Why I Teach for America
Each year, thousands of new teachers—including some Carolina graduates—put their ideals and optimism to work in Teach for America. Since its launch in 1990, Teach for America has put 20,000 new teachers in underserved schools, helping to educate some three million students in 33 urban and rural regions across the nation. The teaching corps tends to attract very bright and very motivated men and women who truly believe they can make a difference. Very often, they do. Here, in their own words, are stories from three recent Carolina alumni who joined the Teach for America ranks.
‘Teaching peace and hard work’
Jennifer Brackett Grover graduated from the Honors College in 2008 and joined Teach for America last fall. She'll begin teaching 12th-grade English at her placement school this fall.
While one fifteen-year-old girl is writing “We Luvz You, Mrs. Grovaaaa” on the board, two more are glaring at me because they are being written up for cheating on a quiz. Daily, my 9th-grade English students leave me feeling frenzied.
I joined the Memphis Teaching Fellows for several reasons. I had just gotten my undergraduate degree in English, and although I felt compelled to get a doctorate, I wanted to get out in the “real world.” I needed a job in Memphis where my husband would attend medical school. Most importantly, I thought this would be my shot to make a positive change in the world. I remembered my English teachers from high school and college with awe at the ways that they helped me to define myself. Knowing that Memphis suffers from typical urban ailments -- over-crowding, horrible turnover and dropout rates, lack of resources, and general disillusionment -- it seemed like just the sort of trench that I wanted to fight in.
I struggled for weeks to understand my students. They act like pre-schoolers: petty, arguing over pencils, cheating, pitching fits. And yet they are young adults, making out in the hallways, working part-time jobs, taking their first steps into the world beyond their neighborhoods. They constantly surprise me.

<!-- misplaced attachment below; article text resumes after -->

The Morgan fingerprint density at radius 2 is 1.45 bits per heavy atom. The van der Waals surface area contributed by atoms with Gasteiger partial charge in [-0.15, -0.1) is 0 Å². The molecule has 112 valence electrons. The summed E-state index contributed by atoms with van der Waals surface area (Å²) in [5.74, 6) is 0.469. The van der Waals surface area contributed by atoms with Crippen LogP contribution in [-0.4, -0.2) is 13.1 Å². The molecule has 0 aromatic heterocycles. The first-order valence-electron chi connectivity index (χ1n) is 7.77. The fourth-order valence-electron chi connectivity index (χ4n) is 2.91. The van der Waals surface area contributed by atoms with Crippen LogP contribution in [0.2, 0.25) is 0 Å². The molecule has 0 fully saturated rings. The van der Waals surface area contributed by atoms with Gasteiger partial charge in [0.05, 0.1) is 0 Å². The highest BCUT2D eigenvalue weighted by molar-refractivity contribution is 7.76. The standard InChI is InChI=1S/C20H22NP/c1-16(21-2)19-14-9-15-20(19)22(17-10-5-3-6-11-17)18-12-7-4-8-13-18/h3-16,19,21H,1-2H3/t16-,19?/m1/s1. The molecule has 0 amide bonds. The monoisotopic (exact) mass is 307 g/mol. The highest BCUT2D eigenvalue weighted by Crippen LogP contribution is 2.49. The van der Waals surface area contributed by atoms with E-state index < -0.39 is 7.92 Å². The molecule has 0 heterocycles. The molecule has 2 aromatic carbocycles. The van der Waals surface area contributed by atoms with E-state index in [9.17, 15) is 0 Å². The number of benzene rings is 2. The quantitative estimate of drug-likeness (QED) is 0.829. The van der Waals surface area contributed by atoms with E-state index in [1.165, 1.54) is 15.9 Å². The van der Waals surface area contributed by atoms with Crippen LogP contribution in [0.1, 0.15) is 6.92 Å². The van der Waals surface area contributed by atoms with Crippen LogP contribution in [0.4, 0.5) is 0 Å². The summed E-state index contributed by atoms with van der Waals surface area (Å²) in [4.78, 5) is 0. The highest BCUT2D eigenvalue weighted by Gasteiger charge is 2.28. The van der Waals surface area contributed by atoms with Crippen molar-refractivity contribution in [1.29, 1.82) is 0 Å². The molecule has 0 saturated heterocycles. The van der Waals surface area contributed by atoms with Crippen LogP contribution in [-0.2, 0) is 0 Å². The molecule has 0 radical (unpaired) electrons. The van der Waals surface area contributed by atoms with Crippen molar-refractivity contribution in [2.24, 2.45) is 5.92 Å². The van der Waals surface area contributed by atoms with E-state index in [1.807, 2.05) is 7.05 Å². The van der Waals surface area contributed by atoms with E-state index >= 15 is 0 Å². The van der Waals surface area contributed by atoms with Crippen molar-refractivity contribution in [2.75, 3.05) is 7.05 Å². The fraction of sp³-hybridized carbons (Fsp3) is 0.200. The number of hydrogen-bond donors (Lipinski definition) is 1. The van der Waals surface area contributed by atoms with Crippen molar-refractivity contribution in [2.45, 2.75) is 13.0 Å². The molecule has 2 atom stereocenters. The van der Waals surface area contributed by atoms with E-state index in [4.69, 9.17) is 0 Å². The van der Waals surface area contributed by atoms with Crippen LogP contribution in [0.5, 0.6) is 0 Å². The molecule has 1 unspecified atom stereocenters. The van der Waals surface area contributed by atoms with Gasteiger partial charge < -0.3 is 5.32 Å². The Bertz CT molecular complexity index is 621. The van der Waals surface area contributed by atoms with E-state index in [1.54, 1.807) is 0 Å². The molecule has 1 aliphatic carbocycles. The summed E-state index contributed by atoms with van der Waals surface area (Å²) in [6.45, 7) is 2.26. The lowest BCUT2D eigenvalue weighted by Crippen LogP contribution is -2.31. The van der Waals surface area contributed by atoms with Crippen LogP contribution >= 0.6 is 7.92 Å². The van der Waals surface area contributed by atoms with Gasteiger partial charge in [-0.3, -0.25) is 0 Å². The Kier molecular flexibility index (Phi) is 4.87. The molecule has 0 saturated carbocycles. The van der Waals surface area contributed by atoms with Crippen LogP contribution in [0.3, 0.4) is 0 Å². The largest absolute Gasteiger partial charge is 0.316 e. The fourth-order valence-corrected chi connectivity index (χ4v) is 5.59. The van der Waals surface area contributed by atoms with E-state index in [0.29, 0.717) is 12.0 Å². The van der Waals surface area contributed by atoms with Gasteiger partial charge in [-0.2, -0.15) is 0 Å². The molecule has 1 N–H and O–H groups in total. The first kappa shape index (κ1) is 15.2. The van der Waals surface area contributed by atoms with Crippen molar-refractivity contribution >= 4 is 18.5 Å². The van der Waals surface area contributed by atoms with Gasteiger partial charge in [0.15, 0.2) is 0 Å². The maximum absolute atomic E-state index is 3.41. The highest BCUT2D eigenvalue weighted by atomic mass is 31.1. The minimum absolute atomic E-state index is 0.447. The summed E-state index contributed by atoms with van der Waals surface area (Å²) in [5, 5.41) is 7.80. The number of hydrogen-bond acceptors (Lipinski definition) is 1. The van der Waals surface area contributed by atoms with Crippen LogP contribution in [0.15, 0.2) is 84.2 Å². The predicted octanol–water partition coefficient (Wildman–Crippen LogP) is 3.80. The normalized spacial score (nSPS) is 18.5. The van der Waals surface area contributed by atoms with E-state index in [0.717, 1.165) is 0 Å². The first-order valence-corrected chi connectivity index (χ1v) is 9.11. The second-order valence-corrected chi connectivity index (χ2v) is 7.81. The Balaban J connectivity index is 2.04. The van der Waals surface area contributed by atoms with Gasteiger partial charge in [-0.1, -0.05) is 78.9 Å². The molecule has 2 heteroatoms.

The charter school where I teach English and reading for comprehension is 90 percent Title 1. Of the 100 freshmen I teach, at least two are in abusive situations, two have babies, many are having sex, and several have siblings who deal drugs, are in gangs, and/or have been shot. Almost all are under-prepared, which leaves everyone suspect in my mind: the school system, No Child Left Behind, former teachers, parents, the community, American culture. But I resign myself to fight my small battle in my classroom, teaching peace and hard work.
I understood that school would likely not be the first thing on their minds. Still, I assign them a short story to read for homework and they react as though I’d assigned War and Peace. Over time, I’ve learned that the crazier I behave, the better. I can threaten to call home or lower their conduct grades and nothing changes; once I threaten to defenestrate them, I have their attention and I can move on with the lesson.
I can joke about this now because I spent my first semester of teaching having nervous breakdowns and searching for other jobs. After Christmas, I relaxed and realized I could do this. I see progress, and that is encouraging. One student has a learning disability and seldom finishes his classwork, but he turned in an essay last week with every quotation cited and written correctly, so I danced through the hallways to give him his A. He found this humiliating. Nevertheless, I take joy in small victories.
‘I kissed my social life good-bye’
Jamie Downs graduated from Carolina in 2007 and completed two years as a Teach for America fellow in Houston. He's now a program director for Teach for America in Kansas City, Mo.